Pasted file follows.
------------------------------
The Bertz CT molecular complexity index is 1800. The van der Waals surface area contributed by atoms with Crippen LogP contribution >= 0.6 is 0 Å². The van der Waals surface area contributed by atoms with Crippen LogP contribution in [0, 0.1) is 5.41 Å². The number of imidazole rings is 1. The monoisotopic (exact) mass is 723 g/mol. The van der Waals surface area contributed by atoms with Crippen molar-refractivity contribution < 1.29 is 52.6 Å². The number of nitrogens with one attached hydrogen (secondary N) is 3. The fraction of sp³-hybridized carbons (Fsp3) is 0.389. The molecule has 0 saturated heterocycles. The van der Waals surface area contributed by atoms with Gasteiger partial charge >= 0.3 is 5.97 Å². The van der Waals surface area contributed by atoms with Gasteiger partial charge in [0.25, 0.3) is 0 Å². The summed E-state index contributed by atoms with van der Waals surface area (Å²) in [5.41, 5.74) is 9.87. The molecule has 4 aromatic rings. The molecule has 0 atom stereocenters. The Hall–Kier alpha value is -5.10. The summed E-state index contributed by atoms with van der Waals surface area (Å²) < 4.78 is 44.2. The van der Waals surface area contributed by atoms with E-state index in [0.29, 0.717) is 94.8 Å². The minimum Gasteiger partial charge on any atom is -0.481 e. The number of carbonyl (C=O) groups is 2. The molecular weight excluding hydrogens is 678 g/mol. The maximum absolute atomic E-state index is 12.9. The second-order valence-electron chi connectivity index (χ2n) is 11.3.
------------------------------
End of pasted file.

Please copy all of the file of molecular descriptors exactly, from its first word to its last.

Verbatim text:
The Bertz CT molecular complexity index is 1800. The van der Waals surface area contributed by atoms with Crippen LogP contribution >= 0.6 is 0 Å². The van der Waals surface area contributed by atoms with Crippen LogP contribution in [0, 0.1) is 5.41 Å². The number of imidazole rings is 1. The monoisotopic (exact) mass is 723 g/mol. The van der Waals surface area contributed by atoms with Crippen molar-refractivity contribution < 1.29 is 52.6 Å². The number of nitrogens with one attached hydrogen (secondary N) is 3. The fraction of sp³-hybridized carbons (Fsp3) is 0.389. The molecule has 0 saturated heterocycles. The van der Waals surface area contributed by atoms with Gasteiger partial charge >= 0.3 is 5.97 Å². The van der Waals surface area contributed by atoms with Gasteiger partial charge in [0.25, 0.3) is 0 Å². The summed E-state index contributed by atoms with van der Waals surface area (Å²) in [5.41, 5.74) is 9.87. The molecule has 4 aromatic rings. The molecule has 0 atom stereocenters. The Hall–Kier alpha value is -5.10. The summed E-state index contributed by atoms with van der Waals surface area (Å²) < 4.78 is 44.2. The van der Waals surface area contributed by atoms with E-state index in [0.29, 0.717) is 94.8 Å². The minimum Gasteiger partial charge on any atom is -0.481 e. The number of carbonyl (C=O) groups is 2. The molecular weight excluding hydrogens is 678 g/mol. The maximum absolute atomic E-state index is 12.9. The second-order valence-electron chi connectivity index (χ2n) is 11.3.